Online learning’s growth shows no signs of slowing. The Online Learning Consortium estimates that 85 percent of Americans enrolled in postsecondary institutions have at least one trait of a nontraditional learner. Additionally, 5.8 million students are enrolled in online courses and the number of students who are enrolled exclusively in distance education is rising.
Yet this shifting pedagogical paradigm is having a major impact on those at the heart of a postsecondary education: faculty members. And as technology and student needs change, many faculty members feel trepidation when it comes to developing online courses.
A 2015 report sponsored by the Bill & Melinda Gates Foundation illustrated this point acutely. This report outlined some of the perceptions, attitudes and behaviors that may prevent faculty members from embracing change and innovation in technology and from adopting new teaching methods. Many of the results of this study should not surprise anyone who is in touch with the concerns and stresses faculty face.
Not only do some faculty members distrust online learning, instructors are frequently not provided with the necessary time, training and resources to develop effective and engaging online courses, the results of which leave both professors and learners dissatisfied. These sentiments were echoed in the 2016 Inside Higher Ed Survey of Faculty Attitudes on Technology, which revealed that faculty members still aren’t convinced the online experience can provide the level of outcomes as a face-to-face, classroom environment.
Add to the mix the role of instructional designers, who are supposed to help ease the load of faculty members by taking a larger role in online course design.
Yet, the introduction of instructional designers often does not erase faculty concerns, and may even present a political quagmire. Many faculty members approach the relationship with an instructional designer as an unsettling imposition at best and threatening at worst. Faculty members may fear that their autonomy will be infringed and their expertise and authority in the classroom undermined by the imposition of structural standards and methods. Additionally, many faculty members are so overburdened that the thought of developing a course in collaboration with someone else will place even more stress on an already crowded schedule.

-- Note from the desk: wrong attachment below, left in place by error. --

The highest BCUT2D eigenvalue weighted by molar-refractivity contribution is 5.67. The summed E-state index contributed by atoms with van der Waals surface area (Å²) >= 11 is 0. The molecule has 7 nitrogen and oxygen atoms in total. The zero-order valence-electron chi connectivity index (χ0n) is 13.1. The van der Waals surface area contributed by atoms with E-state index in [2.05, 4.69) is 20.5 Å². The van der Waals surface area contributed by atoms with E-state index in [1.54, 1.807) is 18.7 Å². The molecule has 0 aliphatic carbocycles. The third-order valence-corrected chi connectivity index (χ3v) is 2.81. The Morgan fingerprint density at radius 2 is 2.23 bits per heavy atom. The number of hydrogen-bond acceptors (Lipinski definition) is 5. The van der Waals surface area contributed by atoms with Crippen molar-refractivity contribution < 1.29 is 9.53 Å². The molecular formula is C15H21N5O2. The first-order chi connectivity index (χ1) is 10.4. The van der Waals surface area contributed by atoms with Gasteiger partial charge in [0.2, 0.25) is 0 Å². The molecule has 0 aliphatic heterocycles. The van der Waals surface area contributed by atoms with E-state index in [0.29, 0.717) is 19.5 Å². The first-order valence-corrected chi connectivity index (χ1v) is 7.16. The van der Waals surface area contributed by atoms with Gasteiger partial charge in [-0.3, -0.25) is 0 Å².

At the heart of the resistance may be the feeling that the role of “The Professor” is changing and being diminished, which is a legitimate and personal reaction to a changing educational landscape that often goes unaddressed in trying to motivate curriculum change and innovation. It doesn’t help that some advocates for academic technology boast that it may diminish the need for actual instructors, like in Sugata Mitra’s keynote at EDUCAUSE 2016.
So we’re now tasked with building a thoughtful instructional design method that not only creates a positive environment for developing quality, scalable, customizable online courses but also places the vision of the faculty member at the front of the process — all while freeing them up from the more onerous tasks, such as outcomes mapping. By placing instructors at the center of the course design experience, we create a supportive environment for broader innovation and change. So what strategies can we use to support and empower faculty members in such a way that they feel as though they can confidently invest their time and expertise in quality online course development?
- Start by creating effective design teams consisting of a primary faculty subject matter expert, lead instructional designer, and curriculum coordinator.
- Allow enough time for course design and support. Generally speaking, two months is a good time frame for course design, allowing at least two weeks to actually build the course. When time is crunched or schedules conflict, consider time trade-offs — ask what needs to be done upfront and what can be addressed through ongoing course improvement.
- Build space into course design for authentic faculty personalization. With any online course, there will be elements that are relatively fixed and elements that will be enhanced by the individual faculty member’s expertise and voice. By acknowledging this fact and allowing room for these elements to be in dialogue with each other, faculty members will feel reassured that their unique expertise and perspective genuinely matters in both the course design process and also in the course itself.
The instructional design process should enhance and showcase the offerings of a faculty member, not hinder it. Instructional design support should be a way to let the expertise of the faculty member shine through and create a course that will allow them to focus on what they love: teaching.
These efforts also need to be supported by a wider team and a clear structure that will help keep course development projects moving forward. If your faculty members feel secure and supported and know that their expertise and specialist knowledge really matters throughout the course design process, it will greatly impact the institutional ability to drive innovation and change.
This article was originally published in Inside Higher Ed on February 22, 2017.